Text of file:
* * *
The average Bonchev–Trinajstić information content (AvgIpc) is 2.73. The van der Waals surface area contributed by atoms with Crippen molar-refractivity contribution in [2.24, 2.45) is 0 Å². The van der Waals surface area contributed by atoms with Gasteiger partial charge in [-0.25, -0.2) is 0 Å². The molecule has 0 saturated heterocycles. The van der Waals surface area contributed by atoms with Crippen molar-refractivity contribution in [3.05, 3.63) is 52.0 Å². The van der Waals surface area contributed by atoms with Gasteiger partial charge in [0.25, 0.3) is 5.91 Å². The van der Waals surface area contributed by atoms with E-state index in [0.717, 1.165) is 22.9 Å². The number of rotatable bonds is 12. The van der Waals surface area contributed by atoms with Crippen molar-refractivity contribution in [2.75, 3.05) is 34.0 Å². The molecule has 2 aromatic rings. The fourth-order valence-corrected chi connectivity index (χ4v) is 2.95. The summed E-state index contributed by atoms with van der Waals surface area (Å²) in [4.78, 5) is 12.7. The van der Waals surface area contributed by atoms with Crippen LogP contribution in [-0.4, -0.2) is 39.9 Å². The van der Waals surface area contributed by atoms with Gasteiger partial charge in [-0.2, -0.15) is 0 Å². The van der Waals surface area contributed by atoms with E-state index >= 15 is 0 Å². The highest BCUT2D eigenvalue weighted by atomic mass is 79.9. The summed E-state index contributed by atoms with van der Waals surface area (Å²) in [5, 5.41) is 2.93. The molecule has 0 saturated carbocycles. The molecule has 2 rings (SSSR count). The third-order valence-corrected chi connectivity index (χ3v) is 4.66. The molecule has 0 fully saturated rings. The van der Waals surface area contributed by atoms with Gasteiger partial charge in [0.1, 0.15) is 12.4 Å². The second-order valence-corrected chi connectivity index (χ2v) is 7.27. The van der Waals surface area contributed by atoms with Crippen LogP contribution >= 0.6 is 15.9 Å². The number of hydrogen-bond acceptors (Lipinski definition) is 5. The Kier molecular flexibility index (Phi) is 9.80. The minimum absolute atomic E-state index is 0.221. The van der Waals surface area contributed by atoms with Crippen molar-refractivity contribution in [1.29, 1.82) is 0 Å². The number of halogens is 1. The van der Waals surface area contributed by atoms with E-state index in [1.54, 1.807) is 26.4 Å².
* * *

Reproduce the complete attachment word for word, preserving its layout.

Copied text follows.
The average Bonchev–Trinajstić information content (AvgIpc) is 2.73. The van der Waals surface area contributed by atoms with Crippen molar-refractivity contribution in [2.24, 2.45) is 0 Å². The van der Waals surface area contributed by atoms with Gasteiger partial charge in [-0.25, -0.2) is 0 Å². The molecule has 0 saturated heterocycles. The van der Waals surface area contributed by atoms with Crippen molar-refractivity contribution in [3.05, 3.63) is 52.0 Å². The van der Waals surface area contributed by atoms with Gasteiger partial charge in [0.25, 0.3) is 5.91 Å². The van der Waals surface area contributed by atoms with E-state index in [0.717, 1.165) is 22.9 Å². The number of rotatable bonds is 12. The van der Waals surface area contributed by atoms with Crippen molar-refractivity contribution in [2.75, 3.05) is 34.0 Å². The molecule has 2 aromatic rings. The fourth-order valence-corrected chi connectivity index (χ4v) is 2.95. The summed E-state index contributed by atoms with van der Waals surface area (Å²) in [4.78, 5) is 12.7. The van der Waals surface area contributed by atoms with Crippen LogP contribution in [-0.4, -0.2) is 39.9 Å². The van der Waals surface area contributed by atoms with Gasteiger partial charge in [-0.2, -0.15) is 0 Å². The van der Waals surface area contributed by atoms with E-state index >= 15 is 0 Å². The highest BCUT2D eigenvalue weighted by atomic mass is 79.9. The summed E-state index contributed by atoms with van der Waals surface area (Å²) in [5, 5.41) is 2.93. The molecule has 0 saturated carbocycles. The molecule has 2 rings (SSSR count). The third-order valence-corrected chi connectivity index (χ3v) is 4.66. The molecule has 0 fully saturated rings. The van der Waals surface area contributed by atoms with Gasteiger partial charge in [0.1, 0.15) is 12.4 Å². The second-order valence-corrected chi connectivity index (χ2v) is 7.27. The van der Waals surface area contributed by atoms with Crippen LogP contribution >= 0.6 is 15.9 Å². The number of hydrogen-bond acceptors (Lipinski definition) is 5. The Kier molecular flexibility index (Phi) is 9.80. The minimum absolute atomic E-state index is 0.221. The van der Waals surface area contributed by atoms with Crippen molar-refractivity contribution in [1.29, 1.82) is 0 Å². The number of halogens is 1. The van der Waals surface area contributed by atoms with E-state index in [1.54, 1.807) is 26.4 Å².